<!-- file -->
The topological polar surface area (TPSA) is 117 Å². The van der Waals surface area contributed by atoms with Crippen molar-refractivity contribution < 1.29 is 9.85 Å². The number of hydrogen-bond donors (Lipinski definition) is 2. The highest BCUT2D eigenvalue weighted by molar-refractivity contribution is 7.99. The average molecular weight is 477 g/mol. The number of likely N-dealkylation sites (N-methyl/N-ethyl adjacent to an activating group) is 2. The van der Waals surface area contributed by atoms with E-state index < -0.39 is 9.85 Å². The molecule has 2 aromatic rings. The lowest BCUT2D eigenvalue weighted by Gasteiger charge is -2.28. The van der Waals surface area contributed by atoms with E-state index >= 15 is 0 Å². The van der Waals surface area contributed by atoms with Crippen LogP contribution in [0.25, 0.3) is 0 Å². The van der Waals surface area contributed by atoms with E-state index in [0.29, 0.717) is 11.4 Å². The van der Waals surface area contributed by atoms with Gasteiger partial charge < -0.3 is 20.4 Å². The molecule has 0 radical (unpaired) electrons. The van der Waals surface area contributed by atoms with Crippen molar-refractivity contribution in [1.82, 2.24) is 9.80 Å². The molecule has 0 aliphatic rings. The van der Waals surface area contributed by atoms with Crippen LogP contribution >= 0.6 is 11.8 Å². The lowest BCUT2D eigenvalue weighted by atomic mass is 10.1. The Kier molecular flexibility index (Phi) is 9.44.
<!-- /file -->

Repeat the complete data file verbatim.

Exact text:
The topological polar surface area (TPSA) is 117 Å². The van der Waals surface area contributed by atoms with Crippen molar-refractivity contribution < 1.29 is 9.85 Å². The number of hydrogen-bond donors (Lipinski definition) is 2. The highest BCUT2D eigenvalue weighted by molar-refractivity contribution is 7.99. The average molecular weight is 477 g/mol. The number of likely N-dealkylation sites (N-methyl/N-ethyl adjacent to an activating group) is 2. The van der Waals surface area contributed by atoms with E-state index < -0.39 is 9.85 Å². The molecule has 2 aromatic rings. The lowest BCUT2D eigenvalue weighted by Gasteiger charge is -2.28. The van der Waals surface area contributed by atoms with E-state index >= 15 is 0 Å². The van der Waals surface area contributed by atoms with Crippen LogP contribution in [0.25, 0.3) is 0 Å². The van der Waals surface area contributed by atoms with E-state index in [0.29, 0.717) is 11.4 Å². The van der Waals surface area contributed by atoms with Gasteiger partial charge < -0.3 is 20.4 Å². The molecule has 0 radical (unpaired) electrons. The van der Waals surface area contributed by atoms with Crippen molar-refractivity contribution in [1.82, 2.24) is 9.80 Å². The molecule has 0 aliphatic rings. The van der Waals surface area contributed by atoms with Crippen LogP contribution >= 0.6 is 11.8 Å². The lowest BCUT2D eigenvalue weighted by atomic mass is 10.1. The Kier molecular flexibility index (Phi) is 9.44.